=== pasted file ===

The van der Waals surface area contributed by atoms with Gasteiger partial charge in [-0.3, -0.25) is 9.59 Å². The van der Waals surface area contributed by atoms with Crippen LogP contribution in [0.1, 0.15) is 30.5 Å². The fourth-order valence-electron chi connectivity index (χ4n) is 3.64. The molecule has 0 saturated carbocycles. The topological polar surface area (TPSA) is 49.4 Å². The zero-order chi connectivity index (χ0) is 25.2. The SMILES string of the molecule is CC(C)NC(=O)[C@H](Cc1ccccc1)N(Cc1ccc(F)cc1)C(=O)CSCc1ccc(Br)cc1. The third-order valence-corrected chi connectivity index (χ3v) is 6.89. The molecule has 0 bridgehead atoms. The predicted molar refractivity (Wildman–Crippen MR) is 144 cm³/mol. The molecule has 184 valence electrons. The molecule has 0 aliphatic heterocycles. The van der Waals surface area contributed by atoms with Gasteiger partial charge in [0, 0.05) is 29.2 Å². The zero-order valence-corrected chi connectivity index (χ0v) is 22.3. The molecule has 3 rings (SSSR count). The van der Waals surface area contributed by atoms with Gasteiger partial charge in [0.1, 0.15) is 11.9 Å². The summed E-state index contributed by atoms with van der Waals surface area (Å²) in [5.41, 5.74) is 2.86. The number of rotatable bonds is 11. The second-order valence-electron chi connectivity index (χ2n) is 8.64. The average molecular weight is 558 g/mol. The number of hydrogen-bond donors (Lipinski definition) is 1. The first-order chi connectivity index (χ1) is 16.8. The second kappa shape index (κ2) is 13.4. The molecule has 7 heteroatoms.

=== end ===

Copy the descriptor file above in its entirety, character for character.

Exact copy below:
The van der Waals surface area contributed by atoms with Gasteiger partial charge in [-0.3, -0.25) is 9.59 Å². The van der Waals surface area contributed by atoms with Crippen LogP contribution in [0.1, 0.15) is 30.5 Å². The fourth-order valence-electron chi connectivity index (χ4n) is 3.64. The molecule has 0 saturated carbocycles. The topological polar surface area (TPSA) is 49.4 Å². The zero-order chi connectivity index (χ0) is 25.2. The SMILES string of the molecule is CC(C)NC(=O)[C@H](Cc1ccccc1)N(Cc1ccc(F)cc1)C(=O)CSCc1ccc(Br)cc1. The third-order valence-corrected chi connectivity index (χ3v) is 6.89. The molecule has 0 bridgehead atoms. The predicted molar refractivity (Wildman–Crippen MR) is 144 cm³/mol. The molecule has 184 valence electrons. The molecule has 0 aliphatic heterocycles. The van der Waals surface area contributed by atoms with Gasteiger partial charge in [0, 0.05) is 29.2 Å². The zero-order valence-corrected chi connectivity index (χ0v) is 22.3. The molecule has 3 rings (SSSR count). The van der Waals surface area contributed by atoms with Gasteiger partial charge in [0.1, 0.15) is 11.9 Å². The summed E-state index contributed by atoms with van der Waals surface area (Å²) in [5.41, 5.74) is 2.86. The number of rotatable bonds is 11. The second-order valence-electron chi connectivity index (χ2n) is 8.64. The average molecular weight is 558 g/mol. The number of hydrogen-bond donors (Lipinski definition) is 1. The first-order chi connectivity index (χ1) is 16.8. The second kappa shape index (κ2) is 13.4. The molecule has 7 heteroatoms.